Transforming Hydrology by Integrating Remote Sensing, Modeling, and Data Sciences
Wednesday, 26 June 2024 | 2:00pm – 3:30pm

Program uses Korean standard time and is 9 hours ahead of GMT (GMT+9)

Zong-Liang Yang

Department of Earth and Planetary Sciences, University of Texas

Unraveling the Impact of Freezing Rain on Vegetation Canopies: Insights from Observations, Modeling, and Machine Learning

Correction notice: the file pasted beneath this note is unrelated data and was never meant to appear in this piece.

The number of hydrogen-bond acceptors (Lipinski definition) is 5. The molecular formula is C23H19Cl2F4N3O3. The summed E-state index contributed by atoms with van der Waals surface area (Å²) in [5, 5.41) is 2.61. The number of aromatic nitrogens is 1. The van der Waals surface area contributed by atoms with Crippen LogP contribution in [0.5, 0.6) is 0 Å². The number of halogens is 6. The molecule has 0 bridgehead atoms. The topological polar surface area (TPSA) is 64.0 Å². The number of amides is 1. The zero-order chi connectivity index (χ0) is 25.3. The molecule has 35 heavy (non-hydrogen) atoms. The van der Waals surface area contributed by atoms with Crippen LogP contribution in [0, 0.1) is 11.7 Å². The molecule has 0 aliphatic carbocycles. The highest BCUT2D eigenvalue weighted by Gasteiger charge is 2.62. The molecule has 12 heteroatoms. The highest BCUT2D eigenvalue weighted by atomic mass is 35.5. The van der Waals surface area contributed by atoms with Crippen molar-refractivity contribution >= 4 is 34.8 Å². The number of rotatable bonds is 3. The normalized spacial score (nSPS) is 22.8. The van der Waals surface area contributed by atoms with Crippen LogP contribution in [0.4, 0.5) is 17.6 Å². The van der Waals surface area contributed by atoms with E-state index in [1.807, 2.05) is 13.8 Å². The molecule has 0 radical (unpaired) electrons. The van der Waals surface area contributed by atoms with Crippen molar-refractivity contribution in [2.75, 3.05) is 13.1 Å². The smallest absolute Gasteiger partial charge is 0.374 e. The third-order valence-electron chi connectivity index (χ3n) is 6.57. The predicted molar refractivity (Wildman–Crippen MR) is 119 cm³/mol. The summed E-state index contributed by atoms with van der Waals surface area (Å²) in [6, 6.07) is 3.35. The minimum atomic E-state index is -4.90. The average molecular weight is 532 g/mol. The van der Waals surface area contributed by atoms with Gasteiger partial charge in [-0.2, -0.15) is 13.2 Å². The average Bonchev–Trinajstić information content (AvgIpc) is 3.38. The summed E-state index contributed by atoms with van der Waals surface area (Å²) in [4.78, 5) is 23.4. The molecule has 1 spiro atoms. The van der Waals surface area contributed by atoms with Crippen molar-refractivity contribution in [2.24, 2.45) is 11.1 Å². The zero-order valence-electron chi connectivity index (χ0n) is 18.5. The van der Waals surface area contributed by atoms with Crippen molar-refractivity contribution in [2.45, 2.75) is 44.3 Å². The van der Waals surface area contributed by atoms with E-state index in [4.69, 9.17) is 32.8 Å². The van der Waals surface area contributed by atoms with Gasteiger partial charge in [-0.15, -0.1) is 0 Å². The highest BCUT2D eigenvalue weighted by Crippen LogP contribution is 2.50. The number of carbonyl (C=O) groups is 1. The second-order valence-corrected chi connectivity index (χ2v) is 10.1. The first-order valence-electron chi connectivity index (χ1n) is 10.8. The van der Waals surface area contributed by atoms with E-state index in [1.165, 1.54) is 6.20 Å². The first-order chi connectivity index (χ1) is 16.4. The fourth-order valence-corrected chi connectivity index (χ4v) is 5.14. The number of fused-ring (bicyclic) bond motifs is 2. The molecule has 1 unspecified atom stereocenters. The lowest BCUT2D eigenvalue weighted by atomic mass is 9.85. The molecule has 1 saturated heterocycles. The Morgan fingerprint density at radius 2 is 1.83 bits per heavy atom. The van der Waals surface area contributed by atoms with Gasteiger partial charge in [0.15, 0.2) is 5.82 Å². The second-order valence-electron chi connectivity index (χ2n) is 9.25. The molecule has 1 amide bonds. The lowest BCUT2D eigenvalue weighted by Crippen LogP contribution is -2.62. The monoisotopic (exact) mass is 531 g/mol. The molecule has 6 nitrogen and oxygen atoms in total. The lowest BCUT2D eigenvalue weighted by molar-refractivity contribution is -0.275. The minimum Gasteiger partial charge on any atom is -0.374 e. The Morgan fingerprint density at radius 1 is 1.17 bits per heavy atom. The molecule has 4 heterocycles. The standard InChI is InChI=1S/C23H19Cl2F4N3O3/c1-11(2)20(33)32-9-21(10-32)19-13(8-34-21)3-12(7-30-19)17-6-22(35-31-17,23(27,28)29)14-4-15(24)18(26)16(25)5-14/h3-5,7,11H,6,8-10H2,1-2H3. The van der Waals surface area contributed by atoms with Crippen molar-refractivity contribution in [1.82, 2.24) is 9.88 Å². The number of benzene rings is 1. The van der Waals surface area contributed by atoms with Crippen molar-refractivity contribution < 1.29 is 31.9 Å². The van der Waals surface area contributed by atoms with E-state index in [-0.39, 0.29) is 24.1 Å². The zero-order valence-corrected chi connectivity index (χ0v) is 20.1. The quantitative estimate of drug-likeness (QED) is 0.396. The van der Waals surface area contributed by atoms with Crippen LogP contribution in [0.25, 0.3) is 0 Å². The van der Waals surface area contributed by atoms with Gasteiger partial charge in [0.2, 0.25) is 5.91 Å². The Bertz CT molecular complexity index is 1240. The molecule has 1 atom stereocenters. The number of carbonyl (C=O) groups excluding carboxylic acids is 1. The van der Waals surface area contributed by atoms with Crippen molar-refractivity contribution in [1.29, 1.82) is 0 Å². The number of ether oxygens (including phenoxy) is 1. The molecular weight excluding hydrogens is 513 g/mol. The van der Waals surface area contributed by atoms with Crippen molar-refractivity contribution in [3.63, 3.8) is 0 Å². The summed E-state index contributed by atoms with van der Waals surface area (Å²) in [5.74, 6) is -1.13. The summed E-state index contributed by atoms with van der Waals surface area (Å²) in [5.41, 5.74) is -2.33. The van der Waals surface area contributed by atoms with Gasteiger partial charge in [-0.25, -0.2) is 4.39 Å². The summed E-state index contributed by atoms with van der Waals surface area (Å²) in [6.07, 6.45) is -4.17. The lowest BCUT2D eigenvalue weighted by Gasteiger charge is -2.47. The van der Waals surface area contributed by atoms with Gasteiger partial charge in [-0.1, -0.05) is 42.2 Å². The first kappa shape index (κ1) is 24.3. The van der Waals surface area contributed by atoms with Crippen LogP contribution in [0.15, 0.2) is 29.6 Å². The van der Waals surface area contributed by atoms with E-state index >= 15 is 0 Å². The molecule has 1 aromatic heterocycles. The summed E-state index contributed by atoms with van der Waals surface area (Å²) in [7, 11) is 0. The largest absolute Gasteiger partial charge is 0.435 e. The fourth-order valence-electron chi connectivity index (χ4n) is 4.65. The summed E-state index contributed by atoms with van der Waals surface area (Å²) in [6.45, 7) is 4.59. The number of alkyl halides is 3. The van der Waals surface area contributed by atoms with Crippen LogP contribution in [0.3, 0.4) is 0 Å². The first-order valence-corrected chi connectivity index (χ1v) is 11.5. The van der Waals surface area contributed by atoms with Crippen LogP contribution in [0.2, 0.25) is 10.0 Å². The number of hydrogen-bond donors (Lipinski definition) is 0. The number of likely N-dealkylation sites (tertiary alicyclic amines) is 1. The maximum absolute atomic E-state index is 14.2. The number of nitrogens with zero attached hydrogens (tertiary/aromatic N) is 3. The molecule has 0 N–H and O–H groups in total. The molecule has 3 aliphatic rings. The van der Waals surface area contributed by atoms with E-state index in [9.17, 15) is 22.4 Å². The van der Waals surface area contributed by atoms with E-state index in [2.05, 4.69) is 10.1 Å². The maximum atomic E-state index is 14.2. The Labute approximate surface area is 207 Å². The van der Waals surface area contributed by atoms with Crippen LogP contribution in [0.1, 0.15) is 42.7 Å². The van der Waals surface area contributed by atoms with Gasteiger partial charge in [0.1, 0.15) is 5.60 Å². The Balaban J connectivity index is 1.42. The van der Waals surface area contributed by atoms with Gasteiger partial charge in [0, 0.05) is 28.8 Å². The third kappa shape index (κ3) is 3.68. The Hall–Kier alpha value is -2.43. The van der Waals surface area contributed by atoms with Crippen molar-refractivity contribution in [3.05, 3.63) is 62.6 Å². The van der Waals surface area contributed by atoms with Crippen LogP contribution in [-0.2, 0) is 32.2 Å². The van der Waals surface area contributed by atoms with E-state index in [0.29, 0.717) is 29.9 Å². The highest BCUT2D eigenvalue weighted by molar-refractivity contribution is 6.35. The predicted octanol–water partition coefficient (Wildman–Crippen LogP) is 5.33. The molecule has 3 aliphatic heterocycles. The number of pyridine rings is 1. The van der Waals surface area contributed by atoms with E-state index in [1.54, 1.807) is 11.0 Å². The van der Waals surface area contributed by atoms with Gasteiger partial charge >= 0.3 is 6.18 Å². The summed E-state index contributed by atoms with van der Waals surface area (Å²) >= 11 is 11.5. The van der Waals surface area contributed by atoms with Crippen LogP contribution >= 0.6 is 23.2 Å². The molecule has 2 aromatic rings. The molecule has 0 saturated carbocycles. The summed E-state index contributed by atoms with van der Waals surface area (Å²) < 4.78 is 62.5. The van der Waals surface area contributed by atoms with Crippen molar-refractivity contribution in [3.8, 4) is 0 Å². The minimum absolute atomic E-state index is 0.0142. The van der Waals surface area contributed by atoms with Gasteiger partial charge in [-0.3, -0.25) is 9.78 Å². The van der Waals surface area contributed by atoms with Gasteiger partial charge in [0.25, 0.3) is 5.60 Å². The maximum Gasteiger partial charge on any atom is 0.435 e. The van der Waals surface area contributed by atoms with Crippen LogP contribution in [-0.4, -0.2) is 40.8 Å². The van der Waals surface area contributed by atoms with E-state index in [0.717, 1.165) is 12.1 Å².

Land surface models have made substantial strides, incorporating intricate processes with remarkable detail. Nevertheless, a significant gap persists in understanding the impact of ice loading on vegetation canopies, particularly during winter freezes characterized by events such as freezing rain. The escalating frequency of warm winters due to climate change has heightened the occurrence of freezing rain and associated ice loading, posing substantial threats. This includes extensive damage to tree canopies, leading to carbon loss, tree fatalities, and the risk of falling trees damaging transmission lines, resulting in prolonged power outages. This presentation addresses fundamental questions surrounding the damage sustained by trees during freezing rain, identifies specific thresholds for ice loading on different tree types, and examines the effects of these events on water cycles, energy budgets, and carbon balances, along with their feedback to the climate system. We employ observations to map ice loading events, quantify resulting vegetation biomass reduction, and introduce an ice loading scheme into the Energy Exascale Earth System Model (E3SM). Our approach involves applying eXplainable Machine Learning (XML) to analyze physiological responses, discern critical thresholds, and develop a parameterization that accurately represents the process of ice loading damage. The research outcomes will offer crucial insights into the impact of ice loading on vegetation canopies, contributing to the refinement of land surface models.